Photo of Fiona Mactaggart Fiona Mactaggart Labour, Slough

Will the Minister explain what he means by “operationally more effective”, because to any normal person it would seem odd that it is “operationally more effective” to have a depot that is not even on the route between Heathrow and Paddington?

Photo of Robert Goodwill Robert Goodwill Parliamentary Under-Secretary (Department for Transport)

In these matters we are advised by Network Rail, which informs us that the practicality of operating these depots is such that the Langley site is the best one on which to locate this depot.

Photo of Dominic Grieve Dominic Grieve Conservative, Beaconsfield

In considering the Langley site, what work has been done on the knock-on consequences for transport within the Iver area? I ask that because there are specific schemes to relieve the heavy goods vehicle problem that is besetting Iver, and it is widely concluded that the project being proposed here will prevent those schemes from happening. In particular, I refer to the relief road into the back of the Ridgeway trading estate. This matters very much and will have to be sorted out if this proposal is to go ahead.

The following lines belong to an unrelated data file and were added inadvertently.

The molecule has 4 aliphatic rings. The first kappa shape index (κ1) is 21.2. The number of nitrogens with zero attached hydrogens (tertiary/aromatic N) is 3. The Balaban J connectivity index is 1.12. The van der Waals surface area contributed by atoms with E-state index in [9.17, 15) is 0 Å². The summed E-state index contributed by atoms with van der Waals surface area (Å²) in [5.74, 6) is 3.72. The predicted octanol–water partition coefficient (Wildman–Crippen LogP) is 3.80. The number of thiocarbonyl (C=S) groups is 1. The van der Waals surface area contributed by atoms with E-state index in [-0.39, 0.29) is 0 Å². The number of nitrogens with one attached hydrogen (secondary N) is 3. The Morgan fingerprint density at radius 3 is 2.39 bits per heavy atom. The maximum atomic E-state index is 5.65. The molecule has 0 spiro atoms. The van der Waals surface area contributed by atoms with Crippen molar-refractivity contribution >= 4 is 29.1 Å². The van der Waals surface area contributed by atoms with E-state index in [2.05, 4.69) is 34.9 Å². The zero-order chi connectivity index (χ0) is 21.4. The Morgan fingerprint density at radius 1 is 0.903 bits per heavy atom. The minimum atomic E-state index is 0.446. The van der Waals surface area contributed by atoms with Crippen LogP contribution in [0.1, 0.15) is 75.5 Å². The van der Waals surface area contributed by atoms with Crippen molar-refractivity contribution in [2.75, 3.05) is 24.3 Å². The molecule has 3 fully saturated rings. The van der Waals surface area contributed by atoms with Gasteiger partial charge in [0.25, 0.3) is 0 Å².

Photo of Robert Goodwill Robert Goodwill Parliamentary Under-Secretary (Department for Transport)

Those are precisely the sort of issues that petitioners can come forward with as part of the hybrid Bill process that this additional provision triggers. May I make it clear that we are not, at this point, considering agreement on these changes? This is about setting the process in train so that these points can be made and the Committee can look at them.

Photo of Rob Flello Rob Flello Labour, Stoke-on-Trent South

Will the Minister clarify that last point? Will an environmental impact study be carried out on the difference between the two possible depot sites? Has that been considered or is it something that will come further down the line, if he will pardon the pun?

Photo of Robert Goodwill Robert Goodwill Parliamentary Under-Secretary (Department for Transport)

There will indeed be an environmental statement to address the impact that will arise from the 18 changes that require additional powers in the Bill—for example, a new location for the replacement village hall for Burton Green. An environmental statement will accompany those additional provisions, and some changes that do not require additional provisions will also have their own environmental statement, which will allow those particularly important environmental considerations to be discussed.